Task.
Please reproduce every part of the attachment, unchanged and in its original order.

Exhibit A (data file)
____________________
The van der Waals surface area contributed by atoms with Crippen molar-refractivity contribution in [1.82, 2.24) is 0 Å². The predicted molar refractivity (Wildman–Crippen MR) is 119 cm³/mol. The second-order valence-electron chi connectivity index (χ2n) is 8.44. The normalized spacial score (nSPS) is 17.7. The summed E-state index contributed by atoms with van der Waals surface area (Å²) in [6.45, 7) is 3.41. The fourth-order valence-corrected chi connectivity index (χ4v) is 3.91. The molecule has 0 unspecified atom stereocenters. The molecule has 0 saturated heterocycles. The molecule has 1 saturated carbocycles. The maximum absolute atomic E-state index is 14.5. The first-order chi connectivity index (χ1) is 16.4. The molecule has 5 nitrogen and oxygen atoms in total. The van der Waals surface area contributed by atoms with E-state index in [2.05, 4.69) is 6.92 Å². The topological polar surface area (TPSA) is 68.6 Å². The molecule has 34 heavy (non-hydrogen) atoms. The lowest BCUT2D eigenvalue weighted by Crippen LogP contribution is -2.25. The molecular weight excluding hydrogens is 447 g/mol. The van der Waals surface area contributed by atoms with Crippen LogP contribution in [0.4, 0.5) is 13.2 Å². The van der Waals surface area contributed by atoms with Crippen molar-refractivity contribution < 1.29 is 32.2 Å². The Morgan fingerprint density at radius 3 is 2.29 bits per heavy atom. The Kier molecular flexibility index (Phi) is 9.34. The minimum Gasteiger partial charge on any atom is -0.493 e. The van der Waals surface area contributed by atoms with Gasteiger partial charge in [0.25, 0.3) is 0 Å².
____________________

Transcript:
The van der Waals surface area contributed by atoms with Crippen molar-refractivity contribution in [1.82, 2.24) is 0 Å². The predicted molar refractivity (Wildman–Crippen MR) is 119 cm³/mol. The second-order valence-electron chi connectivity index (χ2n) is 8.44. The normalized spacial score (nSPS) is 17.7. The summed E-state index contributed by atoms with van der Waals surface area (Å²) in [6.45, 7) is 3.41. The fourth-order valence-corrected chi connectivity index (χ4v) is 3.91. The molecule has 0 unspecified atom stereocenters. The molecule has 0 saturated heterocycles. The molecule has 1 saturated carbocycles. The maximum absolute atomic E-state index is 14.5. The first-order chi connectivity index (χ1) is 16.4. The molecule has 5 nitrogen and oxygen atoms in total. The van der Waals surface area contributed by atoms with E-state index in [2.05, 4.69) is 6.92 Å². The topological polar surface area (TPSA) is 68.6 Å². The molecule has 34 heavy (non-hydrogen) atoms. The lowest BCUT2D eigenvalue weighted by Crippen LogP contribution is -2.25. The molecular weight excluding hydrogens is 447 g/mol. The van der Waals surface area contributed by atoms with Crippen LogP contribution in [0.4, 0.5) is 13.2 Å². The van der Waals surface area contributed by atoms with Crippen molar-refractivity contribution < 1.29 is 32.2 Å². The Morgan fingerprint density at radius 3 is 2.29 bits per heavy atom. The Kier molecular flexibility index (Phi) is 9.34. The minimum Gasteiger partial charge on any atom is -0.493 e. The van der Waals surface area contributed by atoms with Gasteiger partial charge in [0.25, 0.3) is 0 Å².